Business Models for an Era of Innovation Glut
ome research on innovation that succeeds suggests two particularly important insights: First, the single largest predictor of new product success offers a differentiated high-value product/service. Second, the single largest predictor of new product failure is inadequate market research and customer knowledge. (Cooper, Robert: Winning at New Products, Basic Books, Fourth Edition, 2011)
However, while most business plans address and articulate the product’s or service’s differentiated high value, most assume that nobody else will identify the same needs or that there are few projects, as yet unpublicized, tackling the same opportunity. Few assume that a large number of competitors will build a similar product with similar tools or offer similar value propositions. This is essentially “me too” innovation.
In a competitive environment, a lack of value differentiation, which is the most important predictor of success, is almost certain to be a problem. And even worse, if you don’t know enough about your customers, then your definition of value may not match that of the market. Or, you may not be able to identify who is likely to buy quickly with a low sales cost.
Value varies by segment and in some cases by individual customer, so the lack of knowledge about a market and customers will send you down the wrong development path. You may offer a product, but the customer wants a service or a solution. You may target the wrong group of buyers. You may offer an inadequate set of benefits. Alternatively, you may over-deliver features, performance and benefits when a simpler product may be easier to understand, purchase and use.
Device life cycles
With the growth of microprocessor-based products, a proliferation of usage and form factors has led to an inevitable shift between embedded devices, appliances and platforms. Failing to navigate the generational shifts between platforms, appliances and embedded devices has proven to be a major cause of failure or loss of market share.
Nokia, a hardware-oriented company that built well-engineered phones (devices), had difficulty matching the email-oriented phones of RIM/BlackBerry. BlackBerry was primarily a service company with devices that offered a great keyboard and a secure email network. The key source of BlackBerry’s differentiation, a closed and proprietary network and a physical keyboard, made it difficult to focus on the idea of the “soft keyboard” needed for a general purpose device and the building of an ecosystem of applications and content availability. Not surprisingly BlackBerry was late to market, because in order to compete with Apple, they had to reject what had made them great. They would have to substitute a soft keyboard for one of their major differentiations – an exceptionally good physical keyboard. And they would have to work with other firms, at the operating-system level (e.g. Android or Windows Phone) and with app developers – all of which pretty much ran against the grain.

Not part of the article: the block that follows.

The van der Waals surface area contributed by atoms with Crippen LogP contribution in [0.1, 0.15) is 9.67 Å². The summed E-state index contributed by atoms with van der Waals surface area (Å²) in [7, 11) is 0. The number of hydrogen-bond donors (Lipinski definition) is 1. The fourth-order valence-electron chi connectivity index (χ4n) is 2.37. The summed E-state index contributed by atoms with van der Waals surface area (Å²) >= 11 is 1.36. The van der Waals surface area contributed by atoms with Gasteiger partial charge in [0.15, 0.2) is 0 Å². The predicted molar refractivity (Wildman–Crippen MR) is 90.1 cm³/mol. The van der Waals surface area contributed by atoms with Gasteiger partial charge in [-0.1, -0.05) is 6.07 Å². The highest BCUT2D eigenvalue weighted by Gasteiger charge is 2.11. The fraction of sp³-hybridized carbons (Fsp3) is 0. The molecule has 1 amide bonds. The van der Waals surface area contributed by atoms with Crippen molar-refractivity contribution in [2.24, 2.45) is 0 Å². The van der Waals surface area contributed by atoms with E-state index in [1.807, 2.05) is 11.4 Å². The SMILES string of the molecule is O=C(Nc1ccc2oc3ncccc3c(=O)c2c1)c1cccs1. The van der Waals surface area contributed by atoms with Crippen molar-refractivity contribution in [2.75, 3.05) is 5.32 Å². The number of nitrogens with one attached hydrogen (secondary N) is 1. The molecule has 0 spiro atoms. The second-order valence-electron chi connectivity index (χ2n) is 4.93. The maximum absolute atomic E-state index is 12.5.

Nokia primarily sold products. RIM succeeded as a service business with a dedicated piece of hardware; in the future it will likely be more of a service business than a hardware business. Apple built a platform business but, paradoxically, with a consumer-appliance orientation. And as so often happens with a successful digital business, Google went after Apple with an open source set of parity capabilities.
In the embedded systems world, there is a common problem: squeezing everything into an embedded system often requires significant trade-offs to meet the small-form factor, performance and battery constraints. These constraints often prevent more open development approaches or use of a more general platform. But when the volume of the general platform becomes high and when the size and form factor match the embedded device’s capabilities, the value and attraction of the proprietary embedded or dedicated device is suddenly devalued.
For example, many consumer electronics companies such as Sonos, the vendor of superb wireless music systems, offer proprietary remotes. But they also offer free apps on Android and Apple iOS that are substitutes for the expensive proprietary controllers. In the past a consumer might have bought one proprietary, somewhat expensive controller; it is unlikely they would have bought two unless they had very high income. And over time, formerly primary platform devices (old IOS and Android phones) may migrate to the role of a controller, reducing the market for high-priced, hardware-based custom controllers.
The consequence of these generational shifts is that most businesses must either move from a proprietary embedded system to a more platform-oriented solution, or they must package a platform-based solution in such a way as to make it more like an appliance. Note that I say “more” in both cases. The lines between the two strategies are often difficult to see precisely. Apple’s entire business model is based on taking a platform and converting it to what is primarily an appliance approach for the user’s core usage needs. But clearly, the Apple environment does offer incremental value from third-party apps, which is a platform strategy. From the perspective of value and profit capture however, Apple captures most of the value. The majority of apps are little used and unprofitable for the developer.
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